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AIBS Public Policy Report, Volume 22, Issue 26, December 20, 2021

  • Senate Advances Legislation to Help Wildlife, Corals
  • House Passes Chronic Wasting Disease Research Bill
  • House Hearing on Climate Readiness for Smithsonian’s Collections
  • NIH Requests Input on Potential Changes to Genomic Data Sharing Policy
  • AIBS Selects Winners of 2021 Photo Contest
  • Prepare Your Resume, Hone Your Interview Skills
  • Apply Now: 2022 Emerging Public Policy Leadership Award
  • Short Takes
    • U.S. Government to be Net-Zero by 2050
    • Science Nominations Advance in the Senate
    • NSF Virtual Office Hours: Funding Opportunities for Research Resources in DBI
    • Space Council’s Mission Expanded to Include Climate Change
    • NSF Webinar on Understanding the Rules of Life Solicitation
  • From the Federal Register

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With proper attribution to AIBS, all material from these reports may be reproduced or forwarded. AIBS staff appreciates receiving copies of materials used. If you have questions, comments, or suggestions, please contact the AIBS Director of Public Policy, Jyotsna Pandey, at 202-628-1500 x 225.


Senate Advances Legislation to Help Wildlife, Corals

Wildlife conservation efforts could receive significant new funding under legislation under consideration in the Senate.  Supporters are calling Recovering America’s Wildlife Act (S. 2372) “the largest, most significant investment in wildlife and habitat conservation in a generation.”

State fish and wildlife agencies would receive $1.3 billion annually for implementation of their wildlife action plans under the bill.  Tribal governments would receive an additional $97.5 million each year.  The funding would be targeted to wildlife species, and their habitats, of greatest conservation need and aims to prevent the decline of species and their listings under the Endangered Species Act.  The funding would come from fines paid by polluters and entities convicted of environmental crimes.

The legislation is sponsored by Senator Martin Heinrich (D-NM) and Senator Roy Blunt (R-MO) and was considered in a recent hearing by the Senate Environment and Public Works Committee.  A companion bill in the House is sponsored by Representatives Debbie Dingell (D-MI) and Jeff Fortenberry (R-NE).

Another bill advancing in the Senate is the “Restoring Resilient Reefs Act of 2021.” S. 46 would reauthorize a federal coral reef conservation program that expired 15 years ago.  The legislation makes frequent mention of “science-based” management and would provide grants for coral restoration activities, including research on population viability of listed coral species and translation of coral genetics research to ecosystem restoration.  Additionally, two cooperative institutes will be established—one in the Pacific Ocean and one in the Atlantic Ocean—to conduct research, support monitoring, and educate the public.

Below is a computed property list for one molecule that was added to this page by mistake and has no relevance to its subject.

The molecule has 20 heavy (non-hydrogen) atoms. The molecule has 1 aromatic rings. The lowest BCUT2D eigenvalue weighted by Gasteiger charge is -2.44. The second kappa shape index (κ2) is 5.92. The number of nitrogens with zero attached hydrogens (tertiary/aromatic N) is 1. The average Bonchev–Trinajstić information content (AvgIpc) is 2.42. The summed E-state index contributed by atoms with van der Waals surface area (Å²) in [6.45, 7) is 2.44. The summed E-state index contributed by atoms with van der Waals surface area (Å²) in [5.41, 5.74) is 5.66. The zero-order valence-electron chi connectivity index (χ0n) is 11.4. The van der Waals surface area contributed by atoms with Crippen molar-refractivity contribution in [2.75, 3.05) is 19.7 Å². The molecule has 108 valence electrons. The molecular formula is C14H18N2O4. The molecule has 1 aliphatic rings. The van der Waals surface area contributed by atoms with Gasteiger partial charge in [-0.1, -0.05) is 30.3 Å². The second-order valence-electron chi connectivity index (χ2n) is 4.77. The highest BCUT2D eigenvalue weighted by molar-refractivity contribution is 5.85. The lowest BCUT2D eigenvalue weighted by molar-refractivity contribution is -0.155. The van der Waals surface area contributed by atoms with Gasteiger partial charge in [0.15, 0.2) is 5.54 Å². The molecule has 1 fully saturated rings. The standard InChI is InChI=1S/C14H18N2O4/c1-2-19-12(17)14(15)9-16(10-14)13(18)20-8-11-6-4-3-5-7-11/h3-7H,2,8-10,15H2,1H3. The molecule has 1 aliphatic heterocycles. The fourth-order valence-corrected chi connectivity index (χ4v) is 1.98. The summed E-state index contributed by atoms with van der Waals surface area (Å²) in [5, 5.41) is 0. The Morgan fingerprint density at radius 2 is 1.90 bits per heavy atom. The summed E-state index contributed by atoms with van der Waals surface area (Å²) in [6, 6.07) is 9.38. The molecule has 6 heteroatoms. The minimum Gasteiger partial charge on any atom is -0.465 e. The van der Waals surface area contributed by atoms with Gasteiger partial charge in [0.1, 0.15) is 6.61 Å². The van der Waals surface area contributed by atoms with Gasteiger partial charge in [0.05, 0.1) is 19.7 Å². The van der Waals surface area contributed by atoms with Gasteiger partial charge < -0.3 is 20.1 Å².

House Passes Chronic Wasting Disease Research Bill

The Chronic Wasting Disease Research and Management Act (H.R. 5608) would create a research and management program for chronic wasting disease—a fatal neurological disease that affects deer, elk, and moose.  The House of Representatives passed the research measure by voice vote in early December.  The research program would be part of the U.S. Department of Agriculture and would study the transmission of, resistance to, and diagnosis of chronic wasting disease.  The bill authorizes up to $70 million a year through fiscal year 2028, although that number is subject to appropriations.


House Hearing on Climate Readiness for Smithsonian’s Collections

The Committee on House Administration held a hearing on December 16, 2021 on the threats posed by climate change to the collections and facilities of the Smithsonian Institution.

“In Washington, and in particular on the National Mall, the effects of climate change most significantly would be in the form of sea level rise and flooding,” said Chairperson Zoe Lofgren (D-CA).  “The changing climate poses a danger to the Smithsonian’s facilities and the irreplaceable treasures contained therein.”  Lofgren also called climate change “a threat to our preserved history and future generations’ access to it.”

The New York Times recently documented how floodwaters are seeping into some of Smithsonian’s buildings.  And one witness before the committee described the area as “the bottom of a bowl,” with water coming from all sides.  More intense storms also increase the risk for wind damage.  However, no item in Smithsonian’s collections have been damaged to date because of flooding.

The Smithsonian released a climate change action plan this year.  The most vulnerable facilities are the National Museum of Natural History and the National Museum of American History, which are flood-prone and have extensive below ground storage spaces.  The Institution’s facilities director, Nancy Bechtol, said that the risks highlighted in the Times articles are known risks and that as climate changes, it’s becoming more challenging to maintain environmental controls for collections.

Smithsonian is gradually replacing open shelving with gasketed storage cabinetry to protect collections from water and humidity.  Additionally, a new storage building in Suitland, Maryland will store some art collections currently housed in basements.